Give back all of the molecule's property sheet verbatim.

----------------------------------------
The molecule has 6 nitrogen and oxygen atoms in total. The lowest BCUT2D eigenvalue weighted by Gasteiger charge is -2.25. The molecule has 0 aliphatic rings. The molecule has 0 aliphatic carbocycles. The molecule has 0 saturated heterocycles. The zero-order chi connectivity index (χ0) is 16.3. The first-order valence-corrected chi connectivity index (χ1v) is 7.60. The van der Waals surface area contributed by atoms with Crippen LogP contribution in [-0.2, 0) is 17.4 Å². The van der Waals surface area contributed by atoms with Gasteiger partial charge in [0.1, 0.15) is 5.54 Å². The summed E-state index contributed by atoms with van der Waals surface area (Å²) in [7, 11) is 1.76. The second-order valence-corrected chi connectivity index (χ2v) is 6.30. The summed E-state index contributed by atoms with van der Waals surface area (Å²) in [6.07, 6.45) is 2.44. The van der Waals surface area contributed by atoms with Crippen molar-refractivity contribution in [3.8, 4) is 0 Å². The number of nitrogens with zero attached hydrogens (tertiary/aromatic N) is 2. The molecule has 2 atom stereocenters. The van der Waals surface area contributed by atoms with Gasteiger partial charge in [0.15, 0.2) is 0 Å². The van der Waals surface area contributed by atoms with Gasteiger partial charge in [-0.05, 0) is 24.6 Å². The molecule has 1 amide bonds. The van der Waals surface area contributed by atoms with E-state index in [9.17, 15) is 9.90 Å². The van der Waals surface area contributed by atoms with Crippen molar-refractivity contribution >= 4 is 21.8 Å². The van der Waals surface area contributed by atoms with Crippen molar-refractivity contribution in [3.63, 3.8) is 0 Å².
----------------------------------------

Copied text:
The molecule has 6 nitrogen and oxygen atoms in total. The lowest BCUT2D eigenvalue weighted by Gasteiger charge is -2.25. The molecule has 0 aliphatic rings. The molecule has 0 aliphatic carbocycles. The molecule has 0 saturated heterocycles. The zero-order chi connectivity index (χ0) is 16.3. The first-order valence-corrected chi connectivity index (χ1v) is 7.60. The van der Waals surface area contributed by atoms with Crippen LogP contribution in [-0.2, 0) is 17.4 Å². The van der Waals surface area contributed by atoms with Gasteiger partial charge in [0.1, 0.15) is 5.54 Å². The summed E-state index contributed by atoms with van der Waals surface area (Å²) in [7, 11) is 1.76. The second-order valence-corrected chi connectivity index (χ2v) is 6.30. The summed E-state index contributed by atoms with van der Waals surface area (Å²) in [6.07, 6.45) is 2.44. The van der Waals surface area contributed by atoms with Crippen molar-refractivity contribution in [3.8, 4) is 0 Å². The number of nitrogens with zero attached hydrogens (tertiary/aromatic N) is 2. The molecule has 2 atom stereocenters. The van der Waals surface area contributed by atoms with Gasteiger partial charge in [0.15, 0.2) is 0 Å². The van der Waals surface area contributed by atoms with Gasteiger partial charge in [-0.05, 0) is 24.6 Å². The molecule has 1 amide bonds. The van der Waals surface area contributed by atoms with E-state index in [9.17, 15) is 9.90 Å². The van der Waals surface area contributed by atoms with Crippen molar-refractivity contribution >= 4 is 21.8 Å². The van der Waals surface area contributed by atoms with Crippen molar-refractivity contribution in [3.63, 3.8) is 0 Å².